Kek is mainly associated with meme magic, which refers to the transferring of “idea viruses” online in order to change the subconscious. Memes are visually and textually appealing thought elements. They can spread like viruses, creating trends or habit-forming thought movements. For example, radical-right memes launch assaults against liberal democracy, and the Cult of Kek and its meme magic are part of this radical-right mobilization.
Meme magic is believed to have started in 4chan and 8chan imageboards around 2015. It is created by an anonymous swarm, the so-called ANONs or anonymous members of the imageboards, producing one-line messages. The first book of the Kek series, “The Divine Word of Kek,” explains how to create and transfer memes. The book recommends further readings, such as Tom Montalk, William Walker Atkinson and Franz Bardon.
Montalk is a German spiritualist interested in metaphysics. His website explains the world as a matrix control system led by the Illuminati. Atkinson is an American author who writes extensively on esoteric subjects and is known to be a theosophist. Bardon is a leading occultist known to be influenced by the likes of Éliphas Lévi and Aleister Crowley. The evidence confirms the initial suggestion that the Cult of Kek is neither satire nor religion but something of an arcane belief system.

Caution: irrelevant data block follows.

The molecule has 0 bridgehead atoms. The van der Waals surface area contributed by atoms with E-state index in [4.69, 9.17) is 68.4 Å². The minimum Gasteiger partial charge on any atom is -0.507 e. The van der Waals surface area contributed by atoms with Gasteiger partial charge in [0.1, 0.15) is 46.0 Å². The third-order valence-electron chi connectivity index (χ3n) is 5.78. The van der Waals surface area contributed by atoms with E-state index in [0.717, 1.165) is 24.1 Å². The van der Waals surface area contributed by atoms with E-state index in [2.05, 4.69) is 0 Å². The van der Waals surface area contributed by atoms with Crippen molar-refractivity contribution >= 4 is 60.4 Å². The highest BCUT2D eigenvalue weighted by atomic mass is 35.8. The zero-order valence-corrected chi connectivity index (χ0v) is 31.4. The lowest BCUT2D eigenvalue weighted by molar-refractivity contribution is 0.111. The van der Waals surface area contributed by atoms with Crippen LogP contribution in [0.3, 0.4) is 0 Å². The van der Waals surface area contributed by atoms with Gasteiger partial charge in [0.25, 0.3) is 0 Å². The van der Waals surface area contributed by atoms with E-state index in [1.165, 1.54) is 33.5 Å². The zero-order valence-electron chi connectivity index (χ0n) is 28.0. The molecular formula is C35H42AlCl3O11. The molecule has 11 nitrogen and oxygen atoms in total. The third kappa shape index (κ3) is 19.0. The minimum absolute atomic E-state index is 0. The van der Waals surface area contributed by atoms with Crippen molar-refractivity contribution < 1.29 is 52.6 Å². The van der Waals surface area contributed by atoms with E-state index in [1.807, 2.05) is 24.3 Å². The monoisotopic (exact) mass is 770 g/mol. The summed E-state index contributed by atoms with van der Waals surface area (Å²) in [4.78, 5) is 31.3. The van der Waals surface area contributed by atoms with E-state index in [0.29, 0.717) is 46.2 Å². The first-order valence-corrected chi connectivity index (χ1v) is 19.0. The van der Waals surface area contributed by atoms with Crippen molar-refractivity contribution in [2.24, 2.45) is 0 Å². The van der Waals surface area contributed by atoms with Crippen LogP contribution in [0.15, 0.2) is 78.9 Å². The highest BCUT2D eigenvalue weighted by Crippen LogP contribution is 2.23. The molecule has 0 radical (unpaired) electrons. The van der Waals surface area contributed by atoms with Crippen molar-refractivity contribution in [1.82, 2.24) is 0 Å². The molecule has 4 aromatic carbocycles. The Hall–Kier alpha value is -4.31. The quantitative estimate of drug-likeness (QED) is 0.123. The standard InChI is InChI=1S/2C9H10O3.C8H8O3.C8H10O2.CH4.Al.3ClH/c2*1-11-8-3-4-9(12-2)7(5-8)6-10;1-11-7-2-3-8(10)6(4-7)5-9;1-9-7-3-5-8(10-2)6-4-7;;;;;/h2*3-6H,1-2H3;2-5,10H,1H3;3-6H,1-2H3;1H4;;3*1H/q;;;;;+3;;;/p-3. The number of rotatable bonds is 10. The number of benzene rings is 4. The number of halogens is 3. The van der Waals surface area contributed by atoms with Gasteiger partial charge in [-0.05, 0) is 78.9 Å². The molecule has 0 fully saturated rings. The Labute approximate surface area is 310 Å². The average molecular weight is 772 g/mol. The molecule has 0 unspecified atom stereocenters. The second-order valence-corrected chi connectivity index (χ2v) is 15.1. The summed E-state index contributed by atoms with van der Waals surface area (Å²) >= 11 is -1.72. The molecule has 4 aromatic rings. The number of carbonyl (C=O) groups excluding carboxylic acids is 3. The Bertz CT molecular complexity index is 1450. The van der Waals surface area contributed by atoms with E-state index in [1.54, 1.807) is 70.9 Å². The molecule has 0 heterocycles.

One book of the Cult of Kek series, “Intermediate Meme Magic,” explains the story of Kek, citing authors such as E.A. Wallis Budge, an eminent British Egyptologist. This shows that the anonymous author used arcane knowledge to find a mascot for memetics. Their battle is said to be against “the degenerate left.” Ittells the reader to “tear society apart so that you can rebuild it later without undesirable elements.” Another work, “Shadilay, My Brothers: Esoteric Kekism & You!” affirms that “This is truly the beginning of a new age.”
Why did the alt-right apply an ancient deity to brand the modern practice of memetics? It may not be an accident, nor that they needed spiritualism to give their craft strong roots. Instead, the Cult of Kek sits precisely where the radical right connects with the broader new-age belief system. For example, Nouvelle Droite (New Right) thinkers such as Guillaume Faye were firm believers in “the Golden Age of a future humanity.”
It is well known that the Nazis were influenced by messianic and millenarian myths. For example, Savitri Devi, famously referred to as Hitler’s Priestess, entwined the idea of the yuga cycle — the Hindu belief regarding the cyclical evolution of time — to give Germany’s National Socialists a new identity. Devi wanted the Nazis to end the corrupt world, ushering in the traditional and sacred Golden Age.
It appears that the alt-right follows this tradition, borrowing from early extreme-right thinkers but positions the same beliefs in an entirely novel context — the postindustrial realm of cyberspace and memetics, creatively delivering age-old esoteric ideas to the present.
Dr Chamila Liyanage is a Policy and Practitioner Fellow at CARR and Researcher/Content Developer at Radical-R: Radicalisation Research. See full profile here.
© Chamila Liyanage Views expressed on this website are individual contributors and do not necessarily reflect that of the Centre for Analysis of the Radical Right (CARR). We are pleased to share previously unpublished materials with the community under creative commons license 4.0 (Attribution-NoDerivatives).
This post is also hosted by our partner organisation, Fair Observer, here.